Portfolio Optimizer 5 Sb

Portfolio Optimizer


Developing pharmaceutical products is incredibly expensive and risky. Companies regularly pour money and time into pharmaceutical products that may never launch. Development involves a number of steps, most of which include clinical trials, each of which involves costs, timing, and probabilities of success. Once a product launches, it will generate revenues. If the product is out-licensed at some point, exposure to expenses will be less, but the royalties and payments received will also be less than the total revenues if the company retained the product. On top of this, companies usually are pursuing many compounds for many indications.

Creating a well-constructed strategy when confronted with this complexity and risk is daunting. Companies would like some clear direction on which product and indications to develop, which to terminate, and which to license out and when. A balanced portfolio of “solid” products may be better than a portfolio with one or two “star” products. The results of this portfolio optimization process may determine the very survival of the company. At a minimum, what is at stake is tens or hundreds of millions of dollars, if not billions.


Most companies use some form of long-term forecasting process to look at the net present values (NPV) and probability of launch for each project. The company typically then chooses the highest NPV projects, tempered by considerations of launch probability, launch timing, strategic fit, and resources limitations.


Net present values assume that every product succeeds and is eventually launched. This is hardly a realistic assumption. Because of risk, some products show a large, positive NPV, yet the company developing them can expect to lose money if it continues.

The problem arises from the high probability of failure facing developmental drugs. Consider the following challenges facing pharmaceutical companies:

• Expenses are incurred today but revenues are years off
• Near-term expenses are certain to be incurred
• Expenses that are farther into the future are less and less certain to be incurred
• Revenues, which are even farther into the future, are still more uncertain
• Out-licensing reduces both future expenses and revenues (due to royalties)
• The risk and future expenses for a product decline as it nears launch

NPV formulas account for only the timing of cash flows, not uncertainty. It is this shortfall of NPV values that causes some companies to ignore better products and develop lesser ones.

A company may attempt to skirt some of these issues by adjusting the NPV by the launch probability of the product. This may overstate the value of the product, since the launch probability adjustment adjusts not only product revenues, which happen when a product launches, but expenses which are guaranteed to occur up to the point where the go/no go decision is made.


Objective Insights has developed the Portfolio Optimizer to address the needs of pharmaceutical companies. The Portfolio Optimizer calculates the value of developing a portfolio given the uncertainties, costs, and timing involved.

Portfolios should be evaluated by more sophisticated metrics than simple revenues or the overall probability of success of each product. Portfolio Optimizer looks at: total number of products launched, portfolio NPV, portfolio revenues, portfolio expenses, peak annual cash outflow, portfolio expected value, portfolio risk-averse expected value, maximum cash exposure, cumulative cash flow, year of positive cash flow, Pearson Index, and others.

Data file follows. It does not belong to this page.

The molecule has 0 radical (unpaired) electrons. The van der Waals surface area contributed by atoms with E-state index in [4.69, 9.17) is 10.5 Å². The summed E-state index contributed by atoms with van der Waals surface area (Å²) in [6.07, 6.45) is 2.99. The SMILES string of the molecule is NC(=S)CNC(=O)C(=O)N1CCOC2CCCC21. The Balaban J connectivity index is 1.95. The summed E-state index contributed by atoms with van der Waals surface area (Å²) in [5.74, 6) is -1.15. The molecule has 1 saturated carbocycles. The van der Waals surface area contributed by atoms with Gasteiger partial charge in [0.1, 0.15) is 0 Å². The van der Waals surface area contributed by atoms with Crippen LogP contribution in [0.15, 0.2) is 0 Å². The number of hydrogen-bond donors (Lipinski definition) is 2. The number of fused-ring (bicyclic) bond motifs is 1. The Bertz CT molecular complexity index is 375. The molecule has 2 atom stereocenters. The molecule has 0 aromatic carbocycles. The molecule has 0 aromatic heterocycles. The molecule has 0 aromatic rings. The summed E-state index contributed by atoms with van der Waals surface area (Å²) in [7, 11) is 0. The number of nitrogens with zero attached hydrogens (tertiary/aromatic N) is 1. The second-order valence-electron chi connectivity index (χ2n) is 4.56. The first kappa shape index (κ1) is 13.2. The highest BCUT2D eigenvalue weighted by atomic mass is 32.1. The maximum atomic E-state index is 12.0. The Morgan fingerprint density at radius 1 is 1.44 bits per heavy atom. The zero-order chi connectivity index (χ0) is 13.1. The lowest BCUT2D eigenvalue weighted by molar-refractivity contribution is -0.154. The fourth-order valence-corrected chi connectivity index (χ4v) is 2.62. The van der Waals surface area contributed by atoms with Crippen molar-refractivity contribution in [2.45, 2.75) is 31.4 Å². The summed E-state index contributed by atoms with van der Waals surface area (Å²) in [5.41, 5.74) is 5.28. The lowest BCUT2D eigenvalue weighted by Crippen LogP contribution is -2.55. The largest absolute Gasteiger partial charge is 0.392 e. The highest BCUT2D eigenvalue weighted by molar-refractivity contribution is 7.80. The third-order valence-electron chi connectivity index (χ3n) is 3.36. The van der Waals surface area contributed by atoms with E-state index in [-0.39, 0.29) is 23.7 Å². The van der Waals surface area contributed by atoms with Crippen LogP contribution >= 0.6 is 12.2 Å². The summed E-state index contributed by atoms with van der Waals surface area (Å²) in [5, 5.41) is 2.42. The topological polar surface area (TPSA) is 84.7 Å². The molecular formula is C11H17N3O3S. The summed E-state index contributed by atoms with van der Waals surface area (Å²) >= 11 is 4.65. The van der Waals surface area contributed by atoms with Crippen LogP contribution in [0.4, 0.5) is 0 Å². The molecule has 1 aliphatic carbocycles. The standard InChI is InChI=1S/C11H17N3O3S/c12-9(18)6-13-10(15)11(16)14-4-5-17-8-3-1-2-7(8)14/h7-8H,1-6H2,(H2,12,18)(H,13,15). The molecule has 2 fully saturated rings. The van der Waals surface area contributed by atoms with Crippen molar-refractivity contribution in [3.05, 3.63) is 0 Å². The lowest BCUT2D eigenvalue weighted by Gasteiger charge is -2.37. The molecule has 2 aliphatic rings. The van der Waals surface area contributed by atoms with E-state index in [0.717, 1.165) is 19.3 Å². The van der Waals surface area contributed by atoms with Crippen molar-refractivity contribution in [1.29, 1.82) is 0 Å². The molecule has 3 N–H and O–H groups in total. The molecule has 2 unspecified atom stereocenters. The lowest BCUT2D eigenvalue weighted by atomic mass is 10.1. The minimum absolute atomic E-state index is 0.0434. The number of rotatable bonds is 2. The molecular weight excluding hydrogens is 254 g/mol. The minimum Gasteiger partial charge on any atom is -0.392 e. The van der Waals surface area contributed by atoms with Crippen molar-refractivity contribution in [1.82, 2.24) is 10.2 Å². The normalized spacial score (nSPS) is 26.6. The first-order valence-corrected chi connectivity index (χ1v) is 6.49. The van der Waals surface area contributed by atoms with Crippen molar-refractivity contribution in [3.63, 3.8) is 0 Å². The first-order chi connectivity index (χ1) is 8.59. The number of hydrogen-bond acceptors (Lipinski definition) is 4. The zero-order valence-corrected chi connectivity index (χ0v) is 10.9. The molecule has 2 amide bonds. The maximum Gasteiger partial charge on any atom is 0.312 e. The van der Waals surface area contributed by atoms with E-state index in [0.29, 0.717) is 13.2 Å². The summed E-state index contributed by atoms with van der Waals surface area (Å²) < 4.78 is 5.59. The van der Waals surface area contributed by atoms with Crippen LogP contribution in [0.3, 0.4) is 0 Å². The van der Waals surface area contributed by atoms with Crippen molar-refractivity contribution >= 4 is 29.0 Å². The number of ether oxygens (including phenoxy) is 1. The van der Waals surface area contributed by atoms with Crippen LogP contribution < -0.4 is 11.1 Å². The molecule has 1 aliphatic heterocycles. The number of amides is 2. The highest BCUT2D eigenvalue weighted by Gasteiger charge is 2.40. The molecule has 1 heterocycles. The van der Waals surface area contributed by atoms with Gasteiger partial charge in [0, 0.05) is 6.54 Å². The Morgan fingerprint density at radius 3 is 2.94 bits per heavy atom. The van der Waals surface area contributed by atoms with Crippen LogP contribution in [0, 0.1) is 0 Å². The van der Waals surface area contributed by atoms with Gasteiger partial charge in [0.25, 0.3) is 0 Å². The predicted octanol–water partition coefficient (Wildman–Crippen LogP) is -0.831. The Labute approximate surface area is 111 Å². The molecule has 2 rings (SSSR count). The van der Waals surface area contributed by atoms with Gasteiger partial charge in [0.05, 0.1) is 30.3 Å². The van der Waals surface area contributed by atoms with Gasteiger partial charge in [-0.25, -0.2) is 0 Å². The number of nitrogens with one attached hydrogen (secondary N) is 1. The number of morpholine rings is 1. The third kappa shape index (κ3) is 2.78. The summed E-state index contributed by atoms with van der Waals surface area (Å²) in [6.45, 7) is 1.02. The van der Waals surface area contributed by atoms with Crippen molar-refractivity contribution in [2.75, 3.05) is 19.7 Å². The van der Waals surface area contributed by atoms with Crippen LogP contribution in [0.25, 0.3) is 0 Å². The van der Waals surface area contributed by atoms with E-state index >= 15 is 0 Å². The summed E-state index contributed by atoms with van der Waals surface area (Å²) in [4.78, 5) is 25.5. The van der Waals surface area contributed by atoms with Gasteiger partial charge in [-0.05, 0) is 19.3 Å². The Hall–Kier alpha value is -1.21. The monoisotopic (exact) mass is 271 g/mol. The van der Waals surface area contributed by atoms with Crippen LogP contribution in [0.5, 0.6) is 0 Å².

Constraints are used so that portfolios will be considered only if they meet management’s requirements. For example: “We will develop at least one drug in class A. We will not develop more than two drugs from the B family. We will not develop Drug C in both an accelerated and delayed fashion. We will develop at most five products.”

Portfolio Optimizer then looks at all possible portfolio combinations (many, many thousands) to maximize the favorable metrics and minimize the adverse metrics. The twelve portfolios with the best deterministic and probabilistic overall “decathlon” metric scores are then shown to management, along with a one-page summary of each project. This process allows management to focus its attention to pick the best portfolio possible.

The Portfolio Optimizer is developed in Microsoft Excel, allowing you to start working immediately rather than having to learn yet another software program. Objective Insights customizes the Deal Advisor for your company’s specific application, and provides comprehensive training and indefinite support.

Contact Objective Insights for a static, non-functional demonstration version of Portfolio Optimizer.

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For more information, please download the Portfolio Optimizer Overview (pdf).



Global Inputs

• Product name
• Indication
• Project start date
• Discount rate
• Research and development costs, timing, and probabilities by phase (discover, preclinical/IND, Phase IA, Phase IB, Phase II, Phase III, NDA approval)
• Peak annual product revenues
• Manufacturing cost of goods
• Returns and allowances
• General and administrative (G&A) costs as percent of sales
• First indication for this product?
• Second product in research program?
• Royalty rates by phase of licensure
• Upfront payment by phase of licensure
• Milestones by phase of licensure
• Cost per full-time equivalent
• Marketing and sales expenses
• Other research and development expenses
• Other regulatory expenses
• Capital expenses

Optional Inputs

• Share of profits
• Ex-U.S. sales factor
• Ex-U.S. development factor
• Depreciation factor
• Tax rate
• Working capital factor
• Risk tolerance
• Number of leads per year in research program
• G&A FTE’s allocated to this project